News Release

Stress markers in the unemployed linked to poor health

New molecular evidence implicates direct effects of stress in the increased mortality and ill-health of unemployed people

Peer-Reviewed Publication

University College London

Research from the ESRC International Centre for Lifecourse Studies at UCL suggests direct biological effects of stress during unemployment may help explain the increased mortality and morbidity among jobseekers. The study used biological signatures in blood samples called inflammatory markers, which are influenced by stress and are clinically important because mildly raised levels predict atherosclerosis (narrowing of the arteries due to fatty deposits) and heart disease.

Using data on 23,025 participants from the Health Survey for England and Scottish Health Survey, the researchers found that unemployed men and women had higher levels of inflammatory markers than employed counterparts, after taking into account a wide range of demographic and lifestyle factors: occupational social class from last job, housing tenure, smoking, alcohol consumption, body mass index, long-term health conditions, and depressive/anxiety symptoms. Older jobseekers (aged 48-64) were more affected than younger jobseekers. Effects were stronger in Scotland, where unemployment was higher and unemployment spells on average longer during the years of the study. The authors suspect this may point to 'accumulation effects', with inflammatory markers more affected if a person has been unemployed for a long time. This would also explain the stronger effects for older jobseekers, likely to have accumulated more unemployment than younger counterparts. Additionally, unemployment may be more stressful for older jobseekers facing age discrimination or with outdated skills.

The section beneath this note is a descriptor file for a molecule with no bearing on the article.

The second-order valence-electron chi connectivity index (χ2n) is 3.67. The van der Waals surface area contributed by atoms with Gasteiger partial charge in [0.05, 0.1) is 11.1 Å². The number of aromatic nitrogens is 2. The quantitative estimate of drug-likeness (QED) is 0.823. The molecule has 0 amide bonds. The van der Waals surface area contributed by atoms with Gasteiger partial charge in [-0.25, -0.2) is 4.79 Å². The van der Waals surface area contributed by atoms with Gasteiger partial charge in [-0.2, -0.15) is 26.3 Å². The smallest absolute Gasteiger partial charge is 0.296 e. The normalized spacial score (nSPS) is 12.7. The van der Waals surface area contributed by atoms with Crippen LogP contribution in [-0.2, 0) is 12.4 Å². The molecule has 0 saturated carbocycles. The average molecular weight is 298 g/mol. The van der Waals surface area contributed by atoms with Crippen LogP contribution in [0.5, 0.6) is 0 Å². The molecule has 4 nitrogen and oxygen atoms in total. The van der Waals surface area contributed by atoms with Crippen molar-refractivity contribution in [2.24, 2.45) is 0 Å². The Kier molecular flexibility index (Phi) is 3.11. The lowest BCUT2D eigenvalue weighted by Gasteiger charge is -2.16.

It is well known that unemployed people are at greater risk of mortality and physical ill-health compared to employed counterparts, but it is still unclear exactly how unemployment damages health. A stressful experience often involving loss of status and social support as well as income, unemployment could damage health through direct effects of stress in a similar way to other negative life events such as bereavement, or by causing changes in lifestyle factors like smoking and exercise. Alternatively, jobseekers might be less healthy because poor health increases chance of unemployment. This is why inflammatory markers were used in this study - because mild increases in inflammatory markers reflect early stages of disease before people begin to feel ill, they should not on their own influence chance of job loss or re-employment.

The researchers said: 'These results indicate that stress itself may play a pathological role during unemployment which is independent of lifestyle factors, but that certain groups may be more affected than others. This research highlights the need to protect both the long-term unemployed and older jobseekers in the labour force.'


The paper by Amanda Hughes, Meena Kumari, Anne McMunn and Mel Bartley was published in the Journal of Epidemiology and Community Health. It is available here:

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